Sunday, June 26th 2016
Every year since 2000, the Serpentine Gallery has commissioned a temporary summer pavilion by a leading architect. As the 2016 pavilion is now open, we went down to take a look.
The Serpentine Gallery and the Serpentine Sackler Gallery are situated in Kensington Gardens. These were once part of Hyde Park but in 1728 were divided off to make private gardens for Kensington Palace which, since 1689 had been the residence of the British monarchs. (Buckingham Palace became the royal residence with the accession of Queen Victoria in 1837.) In 1821, the Gardens were opened to the public and once more formed a whole with Hyde Park though divided from the latter by West Carriage Drive. The road also cuts in two the ornamental lake whose eastern, Hyde Park, section is called the Serpentine and whose western, Kensington Gardens, extent is called The Long Water. The galleries, though situated in Kensington Gardens, take the name Serpentine, perhaps because Long Water Gallery would not have quite the same resonance.
We entered the Gardens by Lancaster Gate, beside which is a pretty dwelling called Buckhill Lodge, dated 1858. Was it once the park keeper’s house? I don’t know but believe that it is inhabited these days by private tenants. It is a compact but elegant design, quite a gem, in fact.
And so to the Serpentine Pavilion 2016. This was designed and built by BIG – the Bjarke Ingels Group – and its form is predicated on the concept of an ‘unzipped wall’. Below are some photographs that I took of it, four of the exterior and one of the interior. It can be visited and there is a cafe inside. (Click to see larger versions of the pictures.)
It is perhaps the second of the above pictures that shows the ‘unzipped’ trope most clearly. You are invited to imagine a wall made out of hollow square-section tubes, laid like bricks, that is now split and peeled apart into two sections though still joined at the top.
As an imaginative creation and a novel piece of architecture, it has some merit, I suppose. As a pavilion, though, I don’t feel it is successful. To my way of thinking, a pavilion is a pleasant building where you would go to relax and take your ease, set in an environment that adds to the pleasure. In this pavilion, however, the interior is anything but pleasant and relaxing. It reminds me of an underground railway station or an air-raid shelter. The walls slope inward, giving a somewhat claustrophobic feel. That, of course, is just my personal reaction and others may feel differently.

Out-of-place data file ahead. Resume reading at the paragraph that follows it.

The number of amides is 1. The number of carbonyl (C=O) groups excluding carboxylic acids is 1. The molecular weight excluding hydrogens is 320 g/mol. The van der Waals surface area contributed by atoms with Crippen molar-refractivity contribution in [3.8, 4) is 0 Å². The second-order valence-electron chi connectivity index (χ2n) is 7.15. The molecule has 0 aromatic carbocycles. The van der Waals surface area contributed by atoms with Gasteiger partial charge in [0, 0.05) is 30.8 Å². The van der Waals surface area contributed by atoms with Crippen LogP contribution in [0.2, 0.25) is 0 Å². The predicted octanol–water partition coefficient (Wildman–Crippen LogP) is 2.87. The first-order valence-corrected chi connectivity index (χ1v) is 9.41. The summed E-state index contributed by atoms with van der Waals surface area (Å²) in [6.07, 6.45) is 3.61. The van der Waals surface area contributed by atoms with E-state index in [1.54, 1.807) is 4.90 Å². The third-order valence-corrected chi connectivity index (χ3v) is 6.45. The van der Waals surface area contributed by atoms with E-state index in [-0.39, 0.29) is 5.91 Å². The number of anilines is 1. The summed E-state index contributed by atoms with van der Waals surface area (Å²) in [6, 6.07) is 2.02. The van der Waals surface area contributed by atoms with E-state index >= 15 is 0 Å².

I think that architects these days too often concentrate on being ‘clever’, designing novel structures intended to secure them a place in the record books, while paying too little attention to meeting the purposes of the building and the comfort of those who have to live or work within it.
This year’s event included an innovation: As well as the usual pavilion, four temporary summer houses were also commissioned. Designed by four different architects, the summer houses are very different from one another but, in theory, they share a common element in that they are supposed to reference one of the permanent buildings in the Gardens, the one known as Queen Caroline’s Temple. I will show a picture of this at the end. First, here are the summer houses (the names of the architects appear under each pair of pictures):
As I was fairly negative about the pavilion, I will say relatively little about the summer houses. As exercises in imagination and clever construction they no doubt earn points. However, if I were fortunate enough to own an extensive and beautiful garden and were to entertain the idea of building a summer house therein, I would not choose any of these designs. Perhaps that’s not the point of them. Perhaps we should see them as we see works of street art, as transient creations that catch our attention for a moment of reflection and then disappear again, perhaps to be remembered but more likely to be forgotten.
The temporary summer houses are supposed to reflect or refer to the neo-classical permanent building known as Queen Caroline’s Temple. Thought to have been designed by William Kent, it was built for the queen whose name it bears in 1734-5. It was intended as a summer house but no doubt also as a decorative feature of the gardens. At one time it was converted to serve as the park keeper’s lodge but was restored to its original form in 1976. As to the matter of reference supposedly embodied in the four temporary summer houses, perhaps that is best left to each person’s individual imagination.